Mother’s Day evokes a memory of pretty spring dresses and baskets of flowers. Each and every May of my childhood, I can remember going with my parents to the plant nursery to pick out a hanging basket of bright purple and pink fuchsia plants. These would be delivered to each of my grandmothers for Mother’s Day and would hang on their porches for the remainder of the summer. Both of them had green thumbs, much like my mother, who maintains beautiful gardens each year. Somehow, I fell off the turnip truck and cannot seem to grow a Snake Plant, let alone baskets of rich color near my front door. Thank goodness my children are interested in developing their own abilities in the garden (although I do wish my oldest would stay out of the poison ivy!)
Investigative and imaginative, my oldest daughter’s garden is a blend of rocks, flowering plants and moss that she found somewhere – I keep hoping this is all heirloom plants from our own yard and not the neighbors’! She is keenly interested in seeds of all kinds.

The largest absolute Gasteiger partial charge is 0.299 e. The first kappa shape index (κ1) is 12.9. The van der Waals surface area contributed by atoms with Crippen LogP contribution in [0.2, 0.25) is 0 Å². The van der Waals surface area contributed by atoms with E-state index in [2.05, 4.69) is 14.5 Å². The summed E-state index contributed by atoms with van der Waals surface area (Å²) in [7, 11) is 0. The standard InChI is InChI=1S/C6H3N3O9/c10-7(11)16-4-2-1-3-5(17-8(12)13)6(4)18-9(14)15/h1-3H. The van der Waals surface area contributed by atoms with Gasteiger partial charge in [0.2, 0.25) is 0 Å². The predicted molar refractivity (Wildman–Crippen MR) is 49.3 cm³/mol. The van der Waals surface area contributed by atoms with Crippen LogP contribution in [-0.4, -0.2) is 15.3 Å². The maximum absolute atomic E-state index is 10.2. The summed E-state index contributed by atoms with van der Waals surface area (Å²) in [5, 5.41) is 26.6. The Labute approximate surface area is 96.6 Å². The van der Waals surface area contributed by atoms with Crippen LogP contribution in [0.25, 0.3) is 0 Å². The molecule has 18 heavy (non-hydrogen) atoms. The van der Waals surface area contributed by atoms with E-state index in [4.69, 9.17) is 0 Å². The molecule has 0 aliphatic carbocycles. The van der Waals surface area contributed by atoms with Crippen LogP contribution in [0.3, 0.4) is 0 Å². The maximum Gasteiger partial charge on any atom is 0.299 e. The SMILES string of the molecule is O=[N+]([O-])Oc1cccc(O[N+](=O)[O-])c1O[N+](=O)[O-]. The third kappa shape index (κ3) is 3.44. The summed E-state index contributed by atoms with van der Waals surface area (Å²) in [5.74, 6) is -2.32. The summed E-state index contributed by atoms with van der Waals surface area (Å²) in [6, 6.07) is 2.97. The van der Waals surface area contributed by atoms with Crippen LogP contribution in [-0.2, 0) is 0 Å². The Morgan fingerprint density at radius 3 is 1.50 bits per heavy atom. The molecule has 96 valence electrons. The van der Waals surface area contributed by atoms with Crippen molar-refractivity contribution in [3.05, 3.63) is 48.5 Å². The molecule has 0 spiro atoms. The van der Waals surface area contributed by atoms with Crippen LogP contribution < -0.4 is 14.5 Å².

I often find her pockets full of treasures that she intends to plant and harvest later this year. Laundry days are never boring at our house! I believe the cicada “shells” she gathered a couple of years ago were the “best” surprise.
And that is how mothering goes, isn’t it? We nurture the brightest parts of their personality and surround them with the nutrients of family meals, good conversation, valuable skills, and enrich them with important truths. Along the way, they pick up items they value. Then, on “laundry day,” we help them to sort through these finds, determining what we hope will culture their best and brightest blooms. In the midst of the process, it is sometimes difficult to see the success of our efforts. But on Mother’s Day, I encourage you to take at least a few minutes this year to stop and smell the flowers. Those blooms are the product of the hours and hours we have engaged in developing those within our area of influence. Maybe consider visiting your local greenhouse to see what you and your family can grow together!
Frances Brooks, mom of 2
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